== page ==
PID velocity control, as discussed in PT Design, March 1999, is quite common in analog motor drives. It's simple to implement and generally provides good performance. However, the iterative nature of PID loop tuning makes analog motor drives somewhat unwieldy on the factory floor. Digital systems, on the other hand, often use PI (proportionalintegral) velocity control, eliminating the derivative (D) term. PI loops are much easier to tune: First adjust P, then I, and you're done. PI control is ideal for applications that demand maximum responsiveness such as pick-and-place machines. On the down side, it doesn't cope well with low-frequency disturbances.
Low-frequency disturbances come in many varieties. Friction is on example, gravity is another. A control system that can maintain commanded velocity despite disturbances is said to be "stiff."
In integrating velocity controllers, low-frequency stiffness comes from the integral gain term. The problem with PI control is that this gain must remain relatively small to avoid excessive overshoot. To get around this dilemma, many engineers use feed-forward velocity control, or PDFF.
Like a PI controller, PDFF has an integral gainKVIand a proportional gain KVP. It also has additional feed-forward gain KVFR that independently controls the integral response of the system. By adjusting this gain, users can compensate for the normally small KVI term.
Suppose an application requires maximum responsiveness. Here, you don't need much integral gain, so you would set the feed-forward term KVFR high. (When KVFR is 100%, PDFF is identical to PI.)
Now consider an application on the other end of the spectrum, one that requires maximum lowfrequency stiffness. Here, you would set KVFR low, permitting a large integral gain without inducing overshoot. Don't forget that you're giving something up, however, namely responsiveness.
The majority of motion-control applications are somewhere in between these two extremes, such that a KVFR of about 65% provides generally good results.
If you want to learn more about feed-forward control, like how to tune a PDFF loop, and download your free copy of ModelQ, a stand-alone simulation package.
After installation, click "Run" at top left, and select the April model from the combo-box (top center). Select the "Constants" tab and start adjusting the gains.
After you have entered a set of constants with a good step response, run a Bode plot (press "Go" near center-bottom) and check the bandwidth. Try tuning KVI with different values of KVFR. Note that increasing KVFR causes overshoot which can be removed by reducing KVI. Draw more Bode plots and watch the bandwidth go up as you increase KVFR. If you want to see the effect on responsiveness, look at the settling time associated with a step input. As the bandwidth goes up, the settling time goes down.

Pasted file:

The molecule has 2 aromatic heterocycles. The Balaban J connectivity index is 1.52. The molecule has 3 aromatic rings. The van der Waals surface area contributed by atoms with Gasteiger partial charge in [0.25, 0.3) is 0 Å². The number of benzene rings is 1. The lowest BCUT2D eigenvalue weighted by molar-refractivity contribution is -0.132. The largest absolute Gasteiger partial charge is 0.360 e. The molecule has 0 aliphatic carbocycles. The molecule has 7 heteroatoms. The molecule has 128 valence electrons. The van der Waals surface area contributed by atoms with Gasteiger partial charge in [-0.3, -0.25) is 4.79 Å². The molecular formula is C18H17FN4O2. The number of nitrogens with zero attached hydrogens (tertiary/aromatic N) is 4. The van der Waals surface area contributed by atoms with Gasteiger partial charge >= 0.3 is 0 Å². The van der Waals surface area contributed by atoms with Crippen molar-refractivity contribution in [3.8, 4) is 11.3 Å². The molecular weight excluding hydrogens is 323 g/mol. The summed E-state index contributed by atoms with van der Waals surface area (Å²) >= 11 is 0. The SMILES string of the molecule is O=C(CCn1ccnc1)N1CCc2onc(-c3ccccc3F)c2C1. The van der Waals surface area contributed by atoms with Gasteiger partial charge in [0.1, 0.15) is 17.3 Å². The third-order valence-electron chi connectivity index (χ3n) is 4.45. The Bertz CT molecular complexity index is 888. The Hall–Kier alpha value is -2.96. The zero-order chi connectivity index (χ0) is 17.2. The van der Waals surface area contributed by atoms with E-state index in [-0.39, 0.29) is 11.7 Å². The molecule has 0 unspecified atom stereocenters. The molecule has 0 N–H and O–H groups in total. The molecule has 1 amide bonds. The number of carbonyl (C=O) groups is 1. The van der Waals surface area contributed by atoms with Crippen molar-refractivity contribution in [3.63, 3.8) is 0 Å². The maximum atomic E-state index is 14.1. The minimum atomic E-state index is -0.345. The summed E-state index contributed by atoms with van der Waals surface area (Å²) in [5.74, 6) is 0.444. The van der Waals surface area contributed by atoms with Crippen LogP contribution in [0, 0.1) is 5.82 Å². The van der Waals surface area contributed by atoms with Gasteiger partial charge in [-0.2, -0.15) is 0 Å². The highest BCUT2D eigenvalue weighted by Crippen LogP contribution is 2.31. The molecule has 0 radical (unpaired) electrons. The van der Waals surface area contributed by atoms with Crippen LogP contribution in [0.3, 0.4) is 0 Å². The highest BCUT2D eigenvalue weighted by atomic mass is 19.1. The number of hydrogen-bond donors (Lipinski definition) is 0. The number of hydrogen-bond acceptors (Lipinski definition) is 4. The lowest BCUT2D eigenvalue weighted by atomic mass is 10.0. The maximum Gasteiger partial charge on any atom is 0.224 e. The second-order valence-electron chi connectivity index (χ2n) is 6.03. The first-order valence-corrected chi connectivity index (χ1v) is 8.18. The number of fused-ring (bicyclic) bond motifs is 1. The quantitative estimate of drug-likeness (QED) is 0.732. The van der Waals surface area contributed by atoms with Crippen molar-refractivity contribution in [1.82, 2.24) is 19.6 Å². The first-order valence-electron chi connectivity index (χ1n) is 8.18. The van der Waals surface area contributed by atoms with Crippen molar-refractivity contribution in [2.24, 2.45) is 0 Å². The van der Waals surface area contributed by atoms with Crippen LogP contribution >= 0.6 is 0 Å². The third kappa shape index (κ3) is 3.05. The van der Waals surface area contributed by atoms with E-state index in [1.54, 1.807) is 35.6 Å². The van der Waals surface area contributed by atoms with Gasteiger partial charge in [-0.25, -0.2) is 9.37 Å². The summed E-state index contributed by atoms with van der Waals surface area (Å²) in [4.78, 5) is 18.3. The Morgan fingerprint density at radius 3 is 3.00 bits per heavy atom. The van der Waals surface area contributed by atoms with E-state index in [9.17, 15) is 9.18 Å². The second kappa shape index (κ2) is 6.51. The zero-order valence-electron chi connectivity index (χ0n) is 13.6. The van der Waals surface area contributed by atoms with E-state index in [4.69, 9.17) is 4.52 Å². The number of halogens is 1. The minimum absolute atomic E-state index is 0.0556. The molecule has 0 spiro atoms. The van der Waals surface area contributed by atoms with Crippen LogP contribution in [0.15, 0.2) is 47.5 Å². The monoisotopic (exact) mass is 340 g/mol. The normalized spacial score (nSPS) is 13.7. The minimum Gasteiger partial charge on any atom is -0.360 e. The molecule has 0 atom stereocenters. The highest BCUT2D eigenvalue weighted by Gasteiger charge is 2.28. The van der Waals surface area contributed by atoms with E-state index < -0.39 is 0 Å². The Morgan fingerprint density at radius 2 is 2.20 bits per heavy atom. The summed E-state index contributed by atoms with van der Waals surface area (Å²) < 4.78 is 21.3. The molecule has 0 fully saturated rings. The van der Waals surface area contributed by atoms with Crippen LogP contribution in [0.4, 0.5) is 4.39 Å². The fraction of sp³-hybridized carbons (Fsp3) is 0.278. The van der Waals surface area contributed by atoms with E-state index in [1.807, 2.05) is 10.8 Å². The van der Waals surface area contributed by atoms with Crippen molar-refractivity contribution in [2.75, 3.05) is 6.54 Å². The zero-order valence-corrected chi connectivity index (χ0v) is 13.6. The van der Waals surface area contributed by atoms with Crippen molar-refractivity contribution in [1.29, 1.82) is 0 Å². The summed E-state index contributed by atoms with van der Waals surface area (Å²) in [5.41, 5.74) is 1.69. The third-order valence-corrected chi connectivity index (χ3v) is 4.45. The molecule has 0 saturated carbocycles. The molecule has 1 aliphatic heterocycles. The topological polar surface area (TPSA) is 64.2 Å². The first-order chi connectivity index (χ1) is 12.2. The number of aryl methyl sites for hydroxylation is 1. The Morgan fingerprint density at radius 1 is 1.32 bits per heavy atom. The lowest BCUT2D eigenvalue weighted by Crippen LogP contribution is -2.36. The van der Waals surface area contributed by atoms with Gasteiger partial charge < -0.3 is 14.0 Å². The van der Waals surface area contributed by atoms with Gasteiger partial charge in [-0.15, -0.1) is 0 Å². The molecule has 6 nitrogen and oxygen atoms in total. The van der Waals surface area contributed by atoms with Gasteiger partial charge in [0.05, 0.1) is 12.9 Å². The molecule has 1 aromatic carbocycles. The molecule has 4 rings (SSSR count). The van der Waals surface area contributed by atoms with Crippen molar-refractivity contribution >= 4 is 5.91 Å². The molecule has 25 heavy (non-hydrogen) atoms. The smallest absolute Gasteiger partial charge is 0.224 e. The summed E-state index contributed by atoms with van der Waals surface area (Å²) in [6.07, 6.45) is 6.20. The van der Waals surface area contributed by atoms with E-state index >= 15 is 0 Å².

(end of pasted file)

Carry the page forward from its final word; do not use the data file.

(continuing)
While you're working with ModelQ, here's a method you can use for tuning PDFF loops:
1. Tune KVP
• Command a step velocity.
• Temporarily configure PDFF as a proportional-only controller by setting KVFR = 100% and KVI = 0.
• Raise KVP as high as possible without causing overshoot or oscillation.
2. Set KVFR
• 100% for applications requiring maximum response
• 65% for general applications
• 0% for applications requiring maximum low-frequency stiffness
3. Tune KVI
• Raise the integral gain until you get 5% overshoot.
You can use this same procedure for PI control, skipping step 2. Remember, PI is just a special case of PDFF, where KVFR = 100%, and it works well in applications where lowfrequency stiffness is not critical.
As the worm turns
If you're using a motor to drive a worm gear, you'll probably want to tune your controller for maximum low-frequency stiffness (high integral gain) to overcome
friction. Otherwise, your system will tend to slow down at the end of each move as it attempts to pull into position. There's a catch here, though, because high integral gain is likely to produce intolerable settling times.
This is where PDFF controllers are ideal. With KVFR set to zero, you can safely increase KVI without the usual penalties. With PDFF, integral gains can be from eight to ten times higher than those associated with PI control.